STRENGTH | MUSCLE – MUSCLE FIBRE TYPE – AGING


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LONG TERM HIGH LEVEL EXERCISE PROMOTES MUSCLE RE-INVERVATION – 2014


AGING MUSCLE
– Denervation contributes to atrophy, immobility accelerates the process
LONG-TERM PHYSICAL ACTIVITY PROMOTES RE-INNERVATION OF MUSCLE FIBERS
– Decades of high-level exercise allow the body to adapt to age-related denervation by saving otherwise lost muscle fibers through selective recruitment to slow motor units
– These effects on size and structure of myofibers may delay functional decline in late aging


MUSCLE FIBER TYPE & MUSCLE MASS, STRENGTH & METABOLIC SYNDROME – 2014


FIBER TYPE MAY BE IMPORTANT FOR
– Age-related loss of muscle mass and strength
– Increased prevalence of Metabolic Syndrome in elderly subjects


TYPE 2 MUSCLE FIBER & DECLINE IN MUSCLE MASS WITH AGING – 2013


METHODS
– Quadriceps muscle Cross Sectional Area (CSA) and type I and type II muscle fiber size were measured in:
(1) young (n = 25; 23 ± 1y)
(2) older men (n = 26; 71 ± 1y)
– the older subjects performed 6 months of resistance type exercise training
RESULTS
(1) Quadriceps CSA was substantially smaller in older vs. young men; 68 ± 2 vs 80 ± 2 cm2
(2) Type II muscle fiber size was substantially smaller in the elderly vs the young (29%), with a tendency of smaller type I muscle fibers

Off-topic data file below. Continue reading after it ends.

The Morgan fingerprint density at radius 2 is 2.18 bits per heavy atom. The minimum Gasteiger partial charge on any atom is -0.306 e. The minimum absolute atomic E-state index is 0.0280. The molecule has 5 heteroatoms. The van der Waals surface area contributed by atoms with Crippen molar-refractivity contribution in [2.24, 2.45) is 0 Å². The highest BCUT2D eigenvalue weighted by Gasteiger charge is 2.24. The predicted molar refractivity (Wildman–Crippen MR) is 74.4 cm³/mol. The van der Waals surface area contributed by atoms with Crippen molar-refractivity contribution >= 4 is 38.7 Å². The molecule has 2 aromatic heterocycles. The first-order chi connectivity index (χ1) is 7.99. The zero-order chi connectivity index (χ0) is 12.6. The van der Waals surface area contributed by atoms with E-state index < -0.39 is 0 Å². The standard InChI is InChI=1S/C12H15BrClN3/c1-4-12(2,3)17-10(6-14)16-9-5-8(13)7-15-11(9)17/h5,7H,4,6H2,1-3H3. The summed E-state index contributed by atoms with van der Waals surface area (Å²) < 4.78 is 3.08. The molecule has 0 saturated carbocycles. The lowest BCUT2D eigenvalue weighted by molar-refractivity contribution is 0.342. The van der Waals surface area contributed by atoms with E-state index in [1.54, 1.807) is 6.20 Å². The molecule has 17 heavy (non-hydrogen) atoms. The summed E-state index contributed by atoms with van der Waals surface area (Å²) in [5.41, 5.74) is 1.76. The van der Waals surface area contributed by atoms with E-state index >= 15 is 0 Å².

(3) Differences in type II muscle fiber size fully explained differences in quadriceps CSA between groups
(4) Resistance Training increased type II muscle fiber size by 24 ± 8%, explaining 100 ± 3% of the increase in quadriceps muscle CSA
CONCLUSION
(1) Reduced muscle mass with aging is mainly attributed to smaller type II muscle fiber size and, as such, is unlikely accompanied by substantial muscle fiber loss
(2) The increase in muscle mass following prolonged resistance type exercise training can be attributed entirely to specific type II muscle fiber hypertrophy


FIBER TYPING IN AGING MUSCLE – 2013


INTRODUCTION/PURPOSE
(1) Fast-twitch muscle fibers are preferentially impacted in aging muscle
(2) We hypothesize that this is not valid when aging muscle atrophy becomes severe
(3) Reevaluate the notion of preferential FT fiber involvement in aging muscle, particularly at ages where muscle atrophy becomes severe and most likely to have clinical impact
CONCLUSIONS
(1) Previous assertions of a preferential fast fiber effect in aging muscle are not valid when muscle atrophy becomes most severe
(2) Therapeutic strategies for treating this problem need to consider the atrophy of both slow and fast fibers to have optimal impact


MUSCLE POWER FAILURE IN MOBILITY-LIMITED OLDER ADULTS – 2011


– Impairments in rate of neuromuscular activation and reductions in muscle quality contribute to muscle power deficits and mobility limitations


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